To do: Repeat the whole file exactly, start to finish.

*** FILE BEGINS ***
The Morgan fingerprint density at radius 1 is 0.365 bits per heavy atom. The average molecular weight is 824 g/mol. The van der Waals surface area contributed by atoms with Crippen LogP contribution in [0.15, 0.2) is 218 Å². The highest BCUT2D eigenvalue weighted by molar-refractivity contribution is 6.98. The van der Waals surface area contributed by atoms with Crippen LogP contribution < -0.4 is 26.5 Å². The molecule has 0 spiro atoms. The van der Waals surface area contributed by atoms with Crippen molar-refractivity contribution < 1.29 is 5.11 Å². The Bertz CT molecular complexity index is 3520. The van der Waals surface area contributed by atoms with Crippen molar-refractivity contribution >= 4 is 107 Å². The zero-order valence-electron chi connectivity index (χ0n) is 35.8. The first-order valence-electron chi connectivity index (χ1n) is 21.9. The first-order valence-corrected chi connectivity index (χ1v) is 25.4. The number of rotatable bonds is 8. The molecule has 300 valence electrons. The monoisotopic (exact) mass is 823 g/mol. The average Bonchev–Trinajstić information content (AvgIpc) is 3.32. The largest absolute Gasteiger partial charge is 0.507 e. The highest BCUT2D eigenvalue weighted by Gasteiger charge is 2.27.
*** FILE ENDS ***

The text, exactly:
The Morgan fingerprint density at radius 1 is 0.365 bits per heavy atom. The average molecular weight is 824 g/mol. The van der Waals surface area contributed by atoms with Crippen LogP contribution in [0.15, 0.2) is 218 Å². The highest BCUT2D eigenvalue weighted by molar-refractivity contribution is 6.98. The van der Waals surface area contributed by atoms with Crippen LogP contribution < -0.4 is 26.5 Å². The molecule has 0 spiro atoms. The van der Waals surface area contributed by atoms with Crippen molar-refractivity contribution < 1.29 is 5.11 Å². The Bertz CT molecular complexity index is 3520. The van der Waals surface area contributed by atoms with Crippen molar-refractivity contribution >= 4 is 107 Å². The zero-order valence-electron chi connectivity index (χ0n) is 35.8. The first-order valence-electron chi connectivity index (χ1n) is 21.9. The first-order valence-corrected chi connectivity index (χ1v) is 25.4. The number of rotatable bonds is 8. The molecule has 300 valence electrons. The monoisotopic (exact) mass is 823 g/mol. The average Bonchev–Trinajstić information content (AvgIpc) is 3.32. The largest absolute Gasteiger partial charge is 0.507 e. The highest BCUT2D eigenvalue weighted by Gasteiger charge is 2.27.